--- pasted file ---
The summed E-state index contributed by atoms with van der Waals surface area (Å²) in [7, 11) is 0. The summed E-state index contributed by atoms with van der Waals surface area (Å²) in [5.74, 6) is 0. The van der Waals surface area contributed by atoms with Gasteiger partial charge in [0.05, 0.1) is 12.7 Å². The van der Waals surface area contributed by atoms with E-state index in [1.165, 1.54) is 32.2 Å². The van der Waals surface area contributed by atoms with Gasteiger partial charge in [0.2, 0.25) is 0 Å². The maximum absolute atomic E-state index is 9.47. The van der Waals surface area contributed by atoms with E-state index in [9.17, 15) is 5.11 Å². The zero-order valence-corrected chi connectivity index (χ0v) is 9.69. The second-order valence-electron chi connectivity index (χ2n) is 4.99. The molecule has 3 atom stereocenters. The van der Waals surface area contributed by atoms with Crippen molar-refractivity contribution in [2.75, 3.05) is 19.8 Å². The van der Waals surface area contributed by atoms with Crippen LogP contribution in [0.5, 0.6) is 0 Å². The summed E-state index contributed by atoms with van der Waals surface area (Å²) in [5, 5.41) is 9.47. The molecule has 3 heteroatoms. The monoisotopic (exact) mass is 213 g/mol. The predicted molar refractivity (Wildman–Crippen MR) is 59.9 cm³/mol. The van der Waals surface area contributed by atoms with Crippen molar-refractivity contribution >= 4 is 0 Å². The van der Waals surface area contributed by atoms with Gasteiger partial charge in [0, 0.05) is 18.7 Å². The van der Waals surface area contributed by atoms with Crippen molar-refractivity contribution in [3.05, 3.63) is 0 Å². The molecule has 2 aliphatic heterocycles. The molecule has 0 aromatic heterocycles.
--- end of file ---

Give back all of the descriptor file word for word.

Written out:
The summed E-state index contributed by atoms with van der Waals surface area (Å²) in [7, 11) is 0. The summed E-state index contributed by atoms with van der Waals surface area (Å²) in [5.74, 6) is 0. The van der Waals surface area contributed by atoms with Gasteiger partial charge in [0.05, 0.1) is 12.7 Å². The van der Waals surface area contributed by atoms with E-state index in [1.165, 1.54) is 32.2 Å². The van der Waals surface area contributed by atoms with Gasteiger partial charge in [0.2, 0.25) is 0 Å². The maximum absolute atomic E-state index is 9.47. The van der Waals surface area contributed by atoms with E-state index in [9.17, 15) is 5.11 Å². The zero-order valence-corrected chi connectivity index (χ0v) is 9.69. The second-order valence-electron chi connectivity index (χ2n) is 4.99. The molecule has 3 atom stereocenters. The van der Waals surface area contributed by atoms with Crippen molar-refractivity contribution in [2.75, 3.05) is 19.8 Å². The van der Waals surface area contributed by atoms with Crippen LogP contribution in [0.5, 0.6) is 0 Å². The summed E-state index contributed by atoms with van der Waals surface area (Å²) in [5, 5.41) is 9.47. The molecule has 3 heteroatoms. The monoisotopic (exact) mass is 213 g/mol. The predicted molar refractivity (Wildman–Crippen MR) is 59.9 cm³/mol. The van der Waals surface area contributed by atoms with Crippen molar-refractivity contribution >= 4 is 0 Å². The van der Waals surface area contributed by atoms with Gasteiger partial charge in [0, 0.05) is 18.7 Å². The van der Waals surface area contributed by atoms with Crippen molar-refractivity contribution in [3.05, 3.63) is 0 Å². The molecule has 2 aliphatic heterocycles. The molecule has 0 aromatic heterocycles.